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Romeo y Julieta 1875 Nicaragua Toro Staff Review

Tom O. O's picture

Tom O.

Hanging Christmas lights on my house is the kind of hard work that calls for a cigar, so I’m smoking one from the legendary Cuban-legacy brand, Romeo y Julieta. I’m enjoying Romeo y Julieta 1875 Nicaragua in a 6-inch-by-50-ring Toro. Although most non-Cuban Romeos are made in the Dominican Republic, a Nicaraguan edition exists today as well. Sure, there are plenty of aficionados who only smoke “Cuban” Romeos and spend hours obsessing over the differences between fake versus real Cuban Romeo cigars, but the Dominican and Nicaraguan Romeos are arguably far more consistent, and you can legally buy them at your local retailer.

Previously, I’ve given my take on other popular Romeo y Julieta cigars, including Reserva Real and Reserve, while my fellow Holt’s reviewer, Zack, has put his taste buds to work sampling the original Romeo y Julieta 1875. The brand’s parent company, Altadis USA, tapped the Plasencias to craft the Nicaraguan Romeo I’m smoking today – provided I can keep my balance on the ladder better than Clark Griswold.   

1875 Nicaragua is a medium-bodied cigar, and it’s a Nicaraguan Puro, meaning all its tobaccos – binder, filler, and wrapper – hail from Nicaragua. Its wrapper displays an oily caramel-brown hue with a few faintly detectable seams beneath a pair of white and orange cigar bands. The blend is handmade in a series of classic shapes, and the Toro is a solid fifty-to-sixty-minute smoke, but I may need more than one for today’s herculean endeavor. And, it goes for just under eight bucks a cigar, making it a decent bargain but not quite a yard ‘gar. The price drops a couple dollars, too, when you buy them by the box.

I love to smoke cigars outside ever since I relocated to the burbs where I’ve got a proper backyard. But, not all cigars are created equally for smoking in cold weather. A chilly but bright December afternoon is the perfect occasion for multitasking with a premium handmade, but you need well-made cigar with a resilient wrapper for smoking outdoors, or you’ll find yourself frequently relighting it or fixing an uneven burn. Luckily, it’s not so cold I need to keep my mittens on. Maneuvering my cigar around is critical as I begin to untangle 50 yards of Christmas lights and plot out where to prop the reindeer up to make the front yard flash and glow like a Vegas casino when it’s all said and done.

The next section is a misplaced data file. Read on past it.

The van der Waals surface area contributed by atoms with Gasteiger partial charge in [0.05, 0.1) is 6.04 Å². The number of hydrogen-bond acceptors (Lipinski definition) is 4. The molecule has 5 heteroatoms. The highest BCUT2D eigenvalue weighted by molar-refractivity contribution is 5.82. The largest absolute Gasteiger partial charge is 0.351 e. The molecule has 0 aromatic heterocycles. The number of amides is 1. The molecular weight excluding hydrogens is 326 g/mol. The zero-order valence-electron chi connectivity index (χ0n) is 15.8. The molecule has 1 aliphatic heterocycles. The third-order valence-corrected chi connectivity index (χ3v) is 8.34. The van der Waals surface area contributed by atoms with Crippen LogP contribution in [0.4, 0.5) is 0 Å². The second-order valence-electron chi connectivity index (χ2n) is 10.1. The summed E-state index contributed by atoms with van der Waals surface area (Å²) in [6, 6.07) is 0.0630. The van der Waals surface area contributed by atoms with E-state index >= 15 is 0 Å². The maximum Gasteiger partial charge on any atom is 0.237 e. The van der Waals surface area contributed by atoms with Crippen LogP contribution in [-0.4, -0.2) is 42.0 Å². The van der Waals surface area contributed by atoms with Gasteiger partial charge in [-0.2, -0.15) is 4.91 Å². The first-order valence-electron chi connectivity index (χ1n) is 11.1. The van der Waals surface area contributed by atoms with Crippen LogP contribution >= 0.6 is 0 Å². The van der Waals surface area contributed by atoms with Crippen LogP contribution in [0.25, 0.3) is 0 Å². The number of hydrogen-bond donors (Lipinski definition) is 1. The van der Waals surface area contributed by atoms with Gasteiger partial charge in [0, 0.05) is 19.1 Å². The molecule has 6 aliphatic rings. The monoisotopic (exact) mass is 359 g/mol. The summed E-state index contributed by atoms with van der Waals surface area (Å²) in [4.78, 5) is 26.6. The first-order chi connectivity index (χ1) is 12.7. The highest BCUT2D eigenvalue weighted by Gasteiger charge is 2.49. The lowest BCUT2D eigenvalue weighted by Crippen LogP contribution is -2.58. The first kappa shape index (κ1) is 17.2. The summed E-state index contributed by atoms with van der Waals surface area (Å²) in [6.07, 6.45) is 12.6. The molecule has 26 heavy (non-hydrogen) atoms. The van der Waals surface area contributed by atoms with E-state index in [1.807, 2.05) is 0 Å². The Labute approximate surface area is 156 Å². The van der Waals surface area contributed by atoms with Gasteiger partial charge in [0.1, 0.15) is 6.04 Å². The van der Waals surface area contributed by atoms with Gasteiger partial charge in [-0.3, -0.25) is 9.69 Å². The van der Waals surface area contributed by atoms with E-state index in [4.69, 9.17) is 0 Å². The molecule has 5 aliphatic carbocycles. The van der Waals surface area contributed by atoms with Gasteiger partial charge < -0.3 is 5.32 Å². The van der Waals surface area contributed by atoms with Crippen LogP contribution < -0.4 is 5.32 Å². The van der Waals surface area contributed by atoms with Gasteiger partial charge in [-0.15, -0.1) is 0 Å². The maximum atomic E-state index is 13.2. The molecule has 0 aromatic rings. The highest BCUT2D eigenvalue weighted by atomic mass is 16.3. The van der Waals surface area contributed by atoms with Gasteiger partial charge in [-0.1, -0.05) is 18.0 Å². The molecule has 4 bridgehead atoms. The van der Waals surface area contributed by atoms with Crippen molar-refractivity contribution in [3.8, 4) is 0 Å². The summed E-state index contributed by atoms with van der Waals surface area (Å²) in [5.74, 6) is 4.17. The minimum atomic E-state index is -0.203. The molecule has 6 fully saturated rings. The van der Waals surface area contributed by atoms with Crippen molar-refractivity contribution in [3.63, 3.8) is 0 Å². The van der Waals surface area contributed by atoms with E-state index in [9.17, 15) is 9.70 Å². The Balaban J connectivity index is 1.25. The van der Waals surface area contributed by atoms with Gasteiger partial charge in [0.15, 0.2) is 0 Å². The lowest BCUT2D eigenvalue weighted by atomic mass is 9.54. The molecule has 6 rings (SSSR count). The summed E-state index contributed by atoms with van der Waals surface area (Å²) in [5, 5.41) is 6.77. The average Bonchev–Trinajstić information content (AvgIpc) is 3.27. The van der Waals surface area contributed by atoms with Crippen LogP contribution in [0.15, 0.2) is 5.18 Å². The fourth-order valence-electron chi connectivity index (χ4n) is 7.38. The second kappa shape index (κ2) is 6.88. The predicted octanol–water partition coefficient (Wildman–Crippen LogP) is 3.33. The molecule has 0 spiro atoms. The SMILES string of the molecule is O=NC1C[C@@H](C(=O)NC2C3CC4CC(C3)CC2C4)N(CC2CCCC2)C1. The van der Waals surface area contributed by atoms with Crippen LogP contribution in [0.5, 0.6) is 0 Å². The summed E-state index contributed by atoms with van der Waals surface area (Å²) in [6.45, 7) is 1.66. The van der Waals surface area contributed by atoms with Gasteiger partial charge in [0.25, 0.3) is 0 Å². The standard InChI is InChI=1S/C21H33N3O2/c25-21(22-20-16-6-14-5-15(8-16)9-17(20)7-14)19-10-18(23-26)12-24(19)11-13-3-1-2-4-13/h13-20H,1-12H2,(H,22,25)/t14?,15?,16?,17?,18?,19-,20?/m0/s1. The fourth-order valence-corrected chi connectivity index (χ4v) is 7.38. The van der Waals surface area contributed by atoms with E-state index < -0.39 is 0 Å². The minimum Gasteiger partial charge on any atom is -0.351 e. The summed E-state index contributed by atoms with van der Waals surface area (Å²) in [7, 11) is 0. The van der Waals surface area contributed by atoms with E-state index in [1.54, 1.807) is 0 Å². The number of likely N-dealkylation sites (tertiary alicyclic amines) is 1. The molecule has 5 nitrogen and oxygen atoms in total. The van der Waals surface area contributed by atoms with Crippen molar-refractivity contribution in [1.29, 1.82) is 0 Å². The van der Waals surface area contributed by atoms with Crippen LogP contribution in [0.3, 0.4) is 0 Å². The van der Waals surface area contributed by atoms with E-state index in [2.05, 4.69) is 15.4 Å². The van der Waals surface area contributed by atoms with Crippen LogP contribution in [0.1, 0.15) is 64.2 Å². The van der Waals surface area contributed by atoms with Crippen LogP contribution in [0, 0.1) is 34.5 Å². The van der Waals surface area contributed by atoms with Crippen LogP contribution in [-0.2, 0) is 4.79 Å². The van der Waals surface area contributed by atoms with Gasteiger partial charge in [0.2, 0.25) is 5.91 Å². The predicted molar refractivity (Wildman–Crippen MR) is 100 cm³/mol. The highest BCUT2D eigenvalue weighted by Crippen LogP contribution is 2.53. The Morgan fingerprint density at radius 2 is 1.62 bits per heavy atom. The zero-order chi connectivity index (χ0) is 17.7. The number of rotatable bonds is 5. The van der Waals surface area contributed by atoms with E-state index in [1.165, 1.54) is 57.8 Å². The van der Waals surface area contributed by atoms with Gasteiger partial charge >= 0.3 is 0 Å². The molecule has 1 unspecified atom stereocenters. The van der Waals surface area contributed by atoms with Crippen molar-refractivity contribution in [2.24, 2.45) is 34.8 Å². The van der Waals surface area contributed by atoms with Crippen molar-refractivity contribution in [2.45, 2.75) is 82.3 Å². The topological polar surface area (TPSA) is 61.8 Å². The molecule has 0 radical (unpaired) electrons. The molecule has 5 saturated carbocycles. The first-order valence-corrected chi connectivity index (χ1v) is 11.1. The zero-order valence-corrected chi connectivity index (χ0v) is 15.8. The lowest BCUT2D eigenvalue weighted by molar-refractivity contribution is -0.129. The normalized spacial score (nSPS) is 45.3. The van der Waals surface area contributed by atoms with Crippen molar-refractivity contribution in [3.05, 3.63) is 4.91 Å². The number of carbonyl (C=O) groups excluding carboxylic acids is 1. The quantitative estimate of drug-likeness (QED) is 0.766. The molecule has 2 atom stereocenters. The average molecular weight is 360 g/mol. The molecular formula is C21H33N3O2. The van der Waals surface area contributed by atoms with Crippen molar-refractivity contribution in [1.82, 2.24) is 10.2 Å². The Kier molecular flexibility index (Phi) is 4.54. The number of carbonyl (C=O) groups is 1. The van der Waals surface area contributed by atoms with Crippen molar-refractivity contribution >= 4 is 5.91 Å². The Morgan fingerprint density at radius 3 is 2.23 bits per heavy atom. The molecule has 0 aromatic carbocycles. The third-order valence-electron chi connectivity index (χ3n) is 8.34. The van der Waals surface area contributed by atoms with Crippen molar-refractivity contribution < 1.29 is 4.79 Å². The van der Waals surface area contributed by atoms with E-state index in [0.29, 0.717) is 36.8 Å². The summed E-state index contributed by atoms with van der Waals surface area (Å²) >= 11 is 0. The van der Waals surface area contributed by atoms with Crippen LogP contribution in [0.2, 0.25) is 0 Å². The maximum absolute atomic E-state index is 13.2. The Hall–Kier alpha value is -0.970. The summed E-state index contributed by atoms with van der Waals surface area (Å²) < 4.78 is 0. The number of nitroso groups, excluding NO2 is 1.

As soon as I strip the cellophane off and clip the cap, Romeo y Julieta 1875 Nicaragua delivers a blissful profile of oak and graham cracker as I take a few cold puffs before sparking it up with my trusty Jetline Grenade Triple Torch Lighter. Notes of tea, leather, and caramel weave a pleasant tapestry across my palate. Peppery aromas punctuate the nose with sweet, complementary hints of fresh bread and cocoa.

The Toro reveals a nice, even burn and a consistent draw, even with the cigar clenched in my jaw at times. Because 1875 Nicaragua is woody and firm but not too strong, it’s an ideal cigar to puff on passively. It won’t singe your nose hairs or leave an abrasive aftertaste if you like to smoke while you work. The ash stays relatively intact despite a slight breeze, but a few touch ups are required to keep the burn straight as I scale the ladder to hammer in some hooks at the edge of the downspouts. For a few fleeting moments I feel like the supreme commander of my neighborhood, straddling the rooftop and unleashing big white wafts of smoke into the atmosphere while I stare down at my driveway knowing I’ve got way more cigars in my house than all the other husbands on my block combined. Ahhh, Christmastime is glorious.

Chewy notes of molasses, nuts, and white pepper complete the middle third of the cigar with hints of graham cracker and cedar rounding out the profile. I’ve already peeled the bands off in anticipation of smoking my Toro well past the nub. I’ll need every puff as I prepare to unsnarl three boxes of extension cords tangled up like snakes. Hopefully I’ve got enough breath left to pump some air into the inflatable Santa that’s supposed to tower over the front door like a Christmas blimp.

The final draws deliver notes of milk chocolate, baking spices, and wood in a satisfying finish. A second cigar is essential to keep my nerves in check while I figure out how to reach the sockets in my garage. If you’re a dutiful dad like me and you need a good cigar to smoke while you string up your lights this year, consider 1875 Nicaragua, and decide if it makes your list of the best Romeo y Julieta cigars available today. You won’t be disappointed.


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